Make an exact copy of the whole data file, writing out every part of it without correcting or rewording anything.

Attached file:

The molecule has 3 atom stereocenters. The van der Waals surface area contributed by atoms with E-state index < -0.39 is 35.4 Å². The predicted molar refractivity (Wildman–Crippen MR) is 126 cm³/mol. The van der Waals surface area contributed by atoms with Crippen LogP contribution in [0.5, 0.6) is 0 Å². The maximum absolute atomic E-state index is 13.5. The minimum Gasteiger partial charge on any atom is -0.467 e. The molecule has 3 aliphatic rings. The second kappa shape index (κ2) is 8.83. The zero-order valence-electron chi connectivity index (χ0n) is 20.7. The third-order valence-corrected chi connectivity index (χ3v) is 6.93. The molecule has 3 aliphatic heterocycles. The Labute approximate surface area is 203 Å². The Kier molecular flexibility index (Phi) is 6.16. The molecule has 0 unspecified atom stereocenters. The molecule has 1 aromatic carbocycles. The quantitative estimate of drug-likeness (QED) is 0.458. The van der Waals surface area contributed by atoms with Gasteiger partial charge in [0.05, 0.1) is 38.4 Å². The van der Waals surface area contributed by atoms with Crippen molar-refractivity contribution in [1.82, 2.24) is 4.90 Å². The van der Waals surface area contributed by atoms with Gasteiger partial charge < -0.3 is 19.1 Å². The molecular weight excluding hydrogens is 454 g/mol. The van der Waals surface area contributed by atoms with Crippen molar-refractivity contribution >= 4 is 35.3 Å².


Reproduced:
The molecule has 3 atom stereocenters. The van der Waals surface area contributed by atoms with E-state index < -0.39 is 35.4 Å². The predicted molar refractivity (Wildman–Crippen MR) is 126 cm³/mol. The van der Waals surface area contributed by atoms with Crippen LogP contribution in [0.5, 0.6) is 0 Å². The maximum absolute atomic E-state index is 13.5. The minimum Gasteiger partial charge on any atom is -0.467 e. The molecule has 3 aliphatic rings. The second kappa shape index (κ2) is 8.83. The zero-order valence-electron chi connectivity index (χ0n) is 20.7. The third-order valence-corrected chi connectivity index (χ3v) is 6.93. The molecule has 3 aliphatic heterocycles. The Labute approximate surface area is 203 Å². The Kier molecular flexibility index (Phi) is 6.16. The molecule has 0 unspecified atom stereocenters. The molecule has 1 aromatic carbocycles. The quantitative estimate of drug-likeness (QED) is 0.458. The van der Waals surface area contributed by atoms with Gasteiger partial charge in [0.05, 0.1) is 38.4 Å². The van der Waals surface area contributed by atoms with Crippen molar-refractivity contribution in [1.82, 2.24) is 4.90 Å². The van der Waals surface area contributed by atoms with Gasteiger partial charge < -0.3 is 19.1 Å². The molecular weight excluding hydrogens is 454 g/mol. The van der Waals surface area contributed by atoms with Crippen molar-refractivity contribution >= 4 is 35.3 Å².